Selections from Roadium: Circus/Carnival Series (1990-1995)


72” x 50” – 1990
oil on canvas


52” x 62” – 1991
oil on canvas


48” x 66” – 1992
oil on canvas


52” x 30” – 1995
oil on canvas


52” x 62” – 1992
oil on canvas


72” x 56” – 1991
oil on canvas

On April 3, 1793, John Bill Ricketts presented a simple one-ring equestrian and clown show in Philadelphia . . . . the first circus in America and the humble beginning of what has become a  unique and cherished part of our national  heritage.

Combining painting, sculpture, folkloric and historic approaches, The Roadium explores the timeless magic of the circus; the rides, games, and side shows of carnivals; vaudeville puppet troupes and clowns: the banners and posters and preposterous newspaper advertisements and handouts that lured audiences to   their shows.

This series commemorates these great forms of entertainment, their performers and troupers. It investigates how Americans played and enjoyed themselves throughout the ages, how this oldest form of entertainment has survived and flourished and how it helped shape the American consciousness.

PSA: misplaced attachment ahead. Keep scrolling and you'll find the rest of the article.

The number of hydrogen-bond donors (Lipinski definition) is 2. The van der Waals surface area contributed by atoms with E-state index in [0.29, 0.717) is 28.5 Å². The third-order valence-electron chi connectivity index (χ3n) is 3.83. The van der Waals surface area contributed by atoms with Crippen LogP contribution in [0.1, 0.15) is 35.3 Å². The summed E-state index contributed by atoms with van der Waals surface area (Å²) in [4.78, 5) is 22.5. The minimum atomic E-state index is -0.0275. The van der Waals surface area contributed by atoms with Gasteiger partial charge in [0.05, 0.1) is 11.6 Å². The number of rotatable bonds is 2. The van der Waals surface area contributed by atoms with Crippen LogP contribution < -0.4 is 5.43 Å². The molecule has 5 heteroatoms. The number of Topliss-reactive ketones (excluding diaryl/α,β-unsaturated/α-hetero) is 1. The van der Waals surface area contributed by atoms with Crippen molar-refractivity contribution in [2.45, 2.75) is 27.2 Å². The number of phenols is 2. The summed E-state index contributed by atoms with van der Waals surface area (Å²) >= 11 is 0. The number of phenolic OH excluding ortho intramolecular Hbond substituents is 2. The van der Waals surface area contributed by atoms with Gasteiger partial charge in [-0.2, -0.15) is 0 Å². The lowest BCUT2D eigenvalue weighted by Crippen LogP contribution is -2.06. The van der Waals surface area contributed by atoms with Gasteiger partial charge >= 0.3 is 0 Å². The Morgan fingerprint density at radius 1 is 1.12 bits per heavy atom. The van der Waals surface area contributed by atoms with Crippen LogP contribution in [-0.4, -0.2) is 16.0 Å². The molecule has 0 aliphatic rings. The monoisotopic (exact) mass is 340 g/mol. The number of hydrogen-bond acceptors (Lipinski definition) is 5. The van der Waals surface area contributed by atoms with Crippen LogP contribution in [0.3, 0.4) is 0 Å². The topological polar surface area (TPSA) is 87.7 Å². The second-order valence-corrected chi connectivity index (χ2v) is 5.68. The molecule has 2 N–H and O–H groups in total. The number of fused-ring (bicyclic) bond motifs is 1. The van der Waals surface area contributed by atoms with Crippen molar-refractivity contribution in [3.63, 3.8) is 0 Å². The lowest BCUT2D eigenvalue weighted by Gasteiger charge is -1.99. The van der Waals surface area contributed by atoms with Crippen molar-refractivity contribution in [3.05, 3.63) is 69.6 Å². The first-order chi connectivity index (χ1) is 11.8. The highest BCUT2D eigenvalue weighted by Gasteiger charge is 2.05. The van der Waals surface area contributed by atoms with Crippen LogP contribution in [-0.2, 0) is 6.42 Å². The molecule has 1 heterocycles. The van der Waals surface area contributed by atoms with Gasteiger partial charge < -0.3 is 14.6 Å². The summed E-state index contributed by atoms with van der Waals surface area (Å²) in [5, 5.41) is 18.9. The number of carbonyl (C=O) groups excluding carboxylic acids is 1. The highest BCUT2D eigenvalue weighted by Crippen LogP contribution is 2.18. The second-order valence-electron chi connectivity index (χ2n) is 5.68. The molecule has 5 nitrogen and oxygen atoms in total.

The circus has always held a special attraction for artists. It’s been said that the circus is about the closest life ever gets to a living embodiment of the artist’s imagination.  Writers from Emily Dickinson to e. e. cummings treated circus subjects, and Ernest Hemingway even contributed an article to the 1953 Ringling Bros. and Barnum & Bailey circus program. In the words of a contemporary writer, Bruce Feiler (Under the Big Top, 1995):

“More than anything else in our daily lives, the circus embodies those dreams we cannot afford to let die–the idea that we can fly, the belief that we can keep ten objects in the air at one time, the hope that we can stay young forever.  No matter where we lie, or what we do, all of us need a few of these dreams–a little bit of the circus–every day of our lives.”